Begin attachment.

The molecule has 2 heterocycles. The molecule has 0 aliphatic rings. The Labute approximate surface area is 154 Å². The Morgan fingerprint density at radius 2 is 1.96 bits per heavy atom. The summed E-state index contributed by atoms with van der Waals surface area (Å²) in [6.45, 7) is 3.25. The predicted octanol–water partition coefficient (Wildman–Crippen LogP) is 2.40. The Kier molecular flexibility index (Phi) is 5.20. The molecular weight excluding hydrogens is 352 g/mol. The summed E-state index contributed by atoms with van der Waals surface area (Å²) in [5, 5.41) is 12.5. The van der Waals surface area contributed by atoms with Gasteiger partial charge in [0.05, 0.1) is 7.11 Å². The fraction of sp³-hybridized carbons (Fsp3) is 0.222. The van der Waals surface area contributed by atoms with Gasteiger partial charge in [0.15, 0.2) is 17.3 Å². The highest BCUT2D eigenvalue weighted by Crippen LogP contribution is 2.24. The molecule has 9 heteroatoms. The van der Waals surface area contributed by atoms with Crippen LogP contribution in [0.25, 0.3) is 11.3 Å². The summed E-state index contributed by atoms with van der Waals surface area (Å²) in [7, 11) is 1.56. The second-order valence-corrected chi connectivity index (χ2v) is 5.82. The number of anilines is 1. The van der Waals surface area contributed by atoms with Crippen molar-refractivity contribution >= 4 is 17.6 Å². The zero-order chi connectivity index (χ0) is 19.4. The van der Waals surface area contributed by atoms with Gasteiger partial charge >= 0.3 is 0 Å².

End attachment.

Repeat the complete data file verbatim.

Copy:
The molecule has 2 heterocycles. The molecule has 0 aliphatic rings. The Labute approximate surface area is 154 Å². The Morgan fingerprint density at radius 2 is 1.96 bits per heavy atom. The summed E-state index contributed by atoms with van der Waals surface area (Å²) in [6.45, 7) is 3.25. The predicted octanol–water partition coefficient (Wildman–Crippen LogP) is 2.40. The Kier molecular flexibility index (Phi) is 5.20. The molecular weight excluding hydrogens is 352 g/mol. The summed E-state index contributed by atoms with van der Waals surface area (Å²) in [5, 5.41) is 12.5. The van der Waals surface area contributed by atoms with Gasteiger partial charge in [0.05, 0.1) is 7.11 Å². The fraction of sp³-hybridized carbons (Fsp3) is 0.222. The van der Waals surface area contributed by atoms with Gasteiger partial charge in [0.15, 0.2) is 17.3 Å². The highest BCUT2D eigenvalue weighted by Crippen LogP contribution is 2.24. The molecule has 9 heteroatoms. The van der Waals surface area contributed by atoms with Crippen LogP contribution in [0.25, 0.3) is 11.3 Å². The summed E-state index contributed by atoms with van der Waals surface area (Å²) in [7, 11) is 1.56. The second-order valence-corrected chi connectivity index (χ2v) is 5.82. The number of anilines is 1. The van der Waals surface area contributed by atoms with Crippen molar-refractivity contribution >= 4 is 17.6 Å². The zero-order chi connectivity index (χ0) is 19.4. The van der Waals surface area contributed by atoms with Gasteiger partial charge >= 0.3 is 0 Å².